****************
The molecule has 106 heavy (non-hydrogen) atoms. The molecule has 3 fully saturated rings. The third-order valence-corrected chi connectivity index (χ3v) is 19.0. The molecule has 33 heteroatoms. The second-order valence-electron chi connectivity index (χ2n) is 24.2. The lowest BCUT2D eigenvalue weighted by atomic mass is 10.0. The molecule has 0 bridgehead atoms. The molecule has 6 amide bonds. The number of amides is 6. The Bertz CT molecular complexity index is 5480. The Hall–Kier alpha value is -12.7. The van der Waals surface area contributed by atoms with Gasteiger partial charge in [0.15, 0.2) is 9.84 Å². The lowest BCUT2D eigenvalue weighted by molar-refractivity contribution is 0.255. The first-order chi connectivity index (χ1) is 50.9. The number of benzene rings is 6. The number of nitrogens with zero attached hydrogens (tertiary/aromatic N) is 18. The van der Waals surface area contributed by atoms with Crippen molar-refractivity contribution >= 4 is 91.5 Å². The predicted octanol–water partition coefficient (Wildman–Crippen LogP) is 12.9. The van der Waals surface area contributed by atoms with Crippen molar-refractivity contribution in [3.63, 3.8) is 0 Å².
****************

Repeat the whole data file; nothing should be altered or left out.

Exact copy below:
The molecule has 106 heavy (non-hydrogen) atoms. The molecule has 3 fully saturated rings. The third-order valence-corrected chi connectivity index (χ3v) is 19.0. The molecule has 33 heteroatoms. The second-order valence-electron chi connectivity index (χ2n) is 24.2. The lowest BCUT2D eigenvalue weighted by atomic mass is 10.0. The molecule has 0 bridgehead atoms. The molecule has 6 amide bonds. The number of amides is 6. The Bertz CT molecular complexity index is 5480. The Hall–Kier alpha value is -12.7. The van der Waals surface area contributed by atoms with Gasteiger partial charge in [0.15, 0.2) is 9.84 Å². The lowest BCUT2D eigenvalue weighted by molar-refractivity contribution is 0.255. The first-order chi connectivity index (χ1) is 50.9. The number of benzene rings is 6. The number of nitrogens with zero attached hydrogens (tertiary/aromatic N) is 18. The van der Waals surface area contributed by atoms with Crippen molar-refractivity contribution >= 4 is 91.5 Å². The predicted octanol–water partition coefficient (Wildman–Crippen LogP) is 12.9. The van der Waals surface area contributed by atoms with Crippen molar-refractivity contribution in [3.63, 3.8) is 0 Å².